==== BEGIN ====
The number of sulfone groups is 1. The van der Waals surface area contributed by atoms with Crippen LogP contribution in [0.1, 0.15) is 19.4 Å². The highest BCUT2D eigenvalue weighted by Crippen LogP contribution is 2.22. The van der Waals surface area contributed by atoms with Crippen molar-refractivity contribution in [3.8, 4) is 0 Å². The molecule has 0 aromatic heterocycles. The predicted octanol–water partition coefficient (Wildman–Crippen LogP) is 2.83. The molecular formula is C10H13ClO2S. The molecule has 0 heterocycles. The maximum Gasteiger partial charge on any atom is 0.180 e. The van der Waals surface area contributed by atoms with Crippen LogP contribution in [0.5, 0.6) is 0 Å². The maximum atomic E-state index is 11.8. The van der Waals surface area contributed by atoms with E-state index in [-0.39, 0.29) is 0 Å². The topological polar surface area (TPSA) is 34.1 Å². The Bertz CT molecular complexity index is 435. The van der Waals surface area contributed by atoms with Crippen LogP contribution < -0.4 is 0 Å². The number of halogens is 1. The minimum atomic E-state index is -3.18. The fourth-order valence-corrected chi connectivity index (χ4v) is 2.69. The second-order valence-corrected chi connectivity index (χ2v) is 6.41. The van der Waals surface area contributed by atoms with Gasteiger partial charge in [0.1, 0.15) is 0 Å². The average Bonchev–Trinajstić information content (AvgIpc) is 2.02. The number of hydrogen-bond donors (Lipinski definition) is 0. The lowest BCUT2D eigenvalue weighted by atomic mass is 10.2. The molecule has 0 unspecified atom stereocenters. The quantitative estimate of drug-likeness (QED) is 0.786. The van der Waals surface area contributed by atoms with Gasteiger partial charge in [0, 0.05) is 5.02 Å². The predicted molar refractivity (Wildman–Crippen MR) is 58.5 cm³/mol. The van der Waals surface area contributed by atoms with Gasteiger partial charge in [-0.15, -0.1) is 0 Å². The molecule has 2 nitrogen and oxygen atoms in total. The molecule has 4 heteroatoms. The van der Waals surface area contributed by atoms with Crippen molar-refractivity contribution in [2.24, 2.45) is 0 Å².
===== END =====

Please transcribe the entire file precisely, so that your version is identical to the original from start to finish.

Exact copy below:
The number of sulfone groups is 1. The van der Waals surface area contributed by atoms with Crippen LogP contribution in [0.1, 0.15) is 19.4 Å². The highest BCUT2D eigenvalue weighted by Crippen LogP contribution is 2.22. The van der Waals surface area contributed by atoms with Crippen molar-refractivity contribution in [3.8, 4) is 0 Å². The molecule has 0 aromatic heterocycles. The predicted octanol–water partition coefficient (Wildman–Crippen LogP) is 2.83. The molecular formula is C10H13ClO2S. The molecule has 0 heterocycles. The maximum Gasteiger partial charge on any atom is 0.180 e. The van der Waals surface area contributed by atoms with Crippen LogP contribution in [0.5, 0.6) is 0 Å². The maximum atomic E-state index is 11.8. The van der Waals surface area contributed by atoms with E-state index in [-0.39, 0.29) is 0 Å². The topological polar surface area (TPSA) is 34.1 Å². The Bertz CT molecular complexity index is 435. The van der Waals surface area contributed by atoms with Crippen LogP contribution < -0.4 is 0 Å². The number of halogens is 1. The minimum atomic E-state index is -3.18. The fourth-order valence-corrected chi connectivity index (χ4v) is 2.69. The second-order valence-corrected chi connectivity index (χ2v) is 6.41. The van der Waals surface area contributed by atoms with Gasteiger partial charge in [0.1, 0.15) is 0 Å². The average Bonchev–Trinajstić information content (AvgIpc) is 2.02. The number of hydrogen-bond donors (Lipinski definition) is 0. The lowest BCUT2D eigenvalue weighted by atomic mass is 10.2. The molecule has 0 unspecified atom stereocenters. The quantitative estimate of drug-likeness (QED) is 0.786. The van der Waals surface area contributed by atoms with Gasteiger partial charge in [0, 0.05) is 5.02 Å². The predicted molar refractivity (Wildman–Crippen MR) is 58.5 cm³/mol. The van der Waals surface area contributed by atoms with Gasteiger partial charge in [-0.15, -0.1) is 0 Å². The molecule has 2 nitrogen and oxygen atoms in total. The molecule has 4 heteroatoms. The van der Waals surface area contributed by atoms with Crippen molar-refractivity contribution in [2.24, 2.45) is 0 Å².